In Chapter 4, the committee noted that the analysis of health effects under the National Environmental Policy Act (NEPA) has been limited. To date, neither the Council on Environmental Quality (CEQ) nor federal agencies that comply with NEPA have produced guidance on the analysis of health effects. As discussed in Chapter 4, the lack of guidance on analyzing public-health effects does not diminish the legal requirement to consider health in an environmental impact statement (EIS). Agencies complying with NEPA, however, often lack public-health expertise, and the lack of guidance may be a disincentive to a more robust, systematic approach to health. Although there is no formal guidance, existing regulations and relevant guidance provide a foundation for improving the analysis of health effects in an EIS. To assist the agencies in conducting a more robust, systematic analysis of health impacts, this appendix addresses the following issues:
• Determining when to conduct a systematic analysis of health effects in an EIS or environmental assessment.
• Determining the appropriate scope of health problems to include in the analysis.
• Determining what populations or communities are affected and describing baseline conditions in them.
• Analysis of health effects in a manner that is scientifically and legally defensible according to the requirements of NEPA.
• Mitigation of identified effects on public health.
• Responsibility and authority for public-health analysis under NEPA.
DETERMINING WHEN TO CONDUCT AN ANALYSIS OF HEALTH EFFECTS
Health effects should be considered in complying with NEPA (40 CFR 1508.8). However, the CEQ also instructs agencies to “identify and eliminate from detailed study the issues which are not significant or which have been covered by prior environmental review” (40 CFR § 1501.7(a)3). Agencies are thus obliged to consider health effects only when there is reason to conclude that they may be significant. Questions that agencies may wish to answer in determining significance include the following:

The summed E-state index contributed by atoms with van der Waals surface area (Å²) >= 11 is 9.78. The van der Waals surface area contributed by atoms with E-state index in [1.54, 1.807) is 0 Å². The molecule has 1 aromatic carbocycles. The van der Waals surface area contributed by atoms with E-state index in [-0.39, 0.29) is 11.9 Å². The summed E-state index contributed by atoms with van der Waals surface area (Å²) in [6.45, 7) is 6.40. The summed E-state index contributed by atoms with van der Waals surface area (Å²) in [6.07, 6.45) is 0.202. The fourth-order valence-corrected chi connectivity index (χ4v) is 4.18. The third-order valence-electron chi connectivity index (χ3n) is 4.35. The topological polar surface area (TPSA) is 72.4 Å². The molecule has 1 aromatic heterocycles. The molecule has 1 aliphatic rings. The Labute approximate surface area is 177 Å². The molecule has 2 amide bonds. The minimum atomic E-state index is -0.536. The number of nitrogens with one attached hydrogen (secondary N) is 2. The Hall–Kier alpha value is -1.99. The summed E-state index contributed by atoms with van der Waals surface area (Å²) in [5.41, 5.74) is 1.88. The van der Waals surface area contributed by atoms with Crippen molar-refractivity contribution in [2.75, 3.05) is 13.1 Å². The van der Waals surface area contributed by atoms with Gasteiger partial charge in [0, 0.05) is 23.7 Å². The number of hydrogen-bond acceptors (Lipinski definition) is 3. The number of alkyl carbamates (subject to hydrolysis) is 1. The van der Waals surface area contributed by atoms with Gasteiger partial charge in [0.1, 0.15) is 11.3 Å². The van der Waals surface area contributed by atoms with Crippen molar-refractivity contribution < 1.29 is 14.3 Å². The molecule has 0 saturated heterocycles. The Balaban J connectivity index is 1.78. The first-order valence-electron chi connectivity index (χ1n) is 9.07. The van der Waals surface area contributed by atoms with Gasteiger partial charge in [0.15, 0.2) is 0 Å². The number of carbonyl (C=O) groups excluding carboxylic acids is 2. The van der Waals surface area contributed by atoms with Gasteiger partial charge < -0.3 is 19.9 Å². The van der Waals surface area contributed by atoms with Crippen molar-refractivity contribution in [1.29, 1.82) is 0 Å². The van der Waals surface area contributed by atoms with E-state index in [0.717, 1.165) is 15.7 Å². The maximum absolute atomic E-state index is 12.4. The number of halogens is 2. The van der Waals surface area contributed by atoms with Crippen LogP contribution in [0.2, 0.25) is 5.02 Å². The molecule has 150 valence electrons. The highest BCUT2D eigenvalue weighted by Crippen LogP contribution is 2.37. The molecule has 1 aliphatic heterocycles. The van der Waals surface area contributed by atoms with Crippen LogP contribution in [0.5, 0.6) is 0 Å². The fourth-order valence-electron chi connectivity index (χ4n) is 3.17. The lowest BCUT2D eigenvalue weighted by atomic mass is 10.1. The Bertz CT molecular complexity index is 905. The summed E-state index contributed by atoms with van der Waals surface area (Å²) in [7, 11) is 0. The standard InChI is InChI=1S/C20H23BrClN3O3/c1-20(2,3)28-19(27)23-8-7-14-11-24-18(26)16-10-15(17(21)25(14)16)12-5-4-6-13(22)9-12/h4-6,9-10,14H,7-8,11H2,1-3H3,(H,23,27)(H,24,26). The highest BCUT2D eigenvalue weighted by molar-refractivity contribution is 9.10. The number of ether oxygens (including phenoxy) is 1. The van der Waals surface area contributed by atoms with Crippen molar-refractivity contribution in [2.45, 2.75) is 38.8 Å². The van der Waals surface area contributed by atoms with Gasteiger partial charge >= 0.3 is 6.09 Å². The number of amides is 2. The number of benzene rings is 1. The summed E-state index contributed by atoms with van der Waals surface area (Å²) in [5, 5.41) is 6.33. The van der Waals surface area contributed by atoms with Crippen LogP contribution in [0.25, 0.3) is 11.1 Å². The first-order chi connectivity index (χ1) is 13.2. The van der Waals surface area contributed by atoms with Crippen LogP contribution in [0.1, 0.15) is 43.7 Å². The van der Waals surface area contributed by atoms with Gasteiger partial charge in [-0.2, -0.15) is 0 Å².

• Were scoping comments on health submitted?
• Are health concerns a major point of controversy (even if the concerns that have been raised are not likely to be supported by the analysis)?
• Are there other significant impacts likely that are known to affect health? The effects of federal-agency actions subject to NEPA that may impact health include emissions of hazardous substances; changes in community demographics; involuntary displacement of residents or businesses; changes in industry actions or practices, employment, government revenues, or land-use patterns; changes in modes or safety of transportation; reductions in access to natural resources; and changes in food and agricultural resources.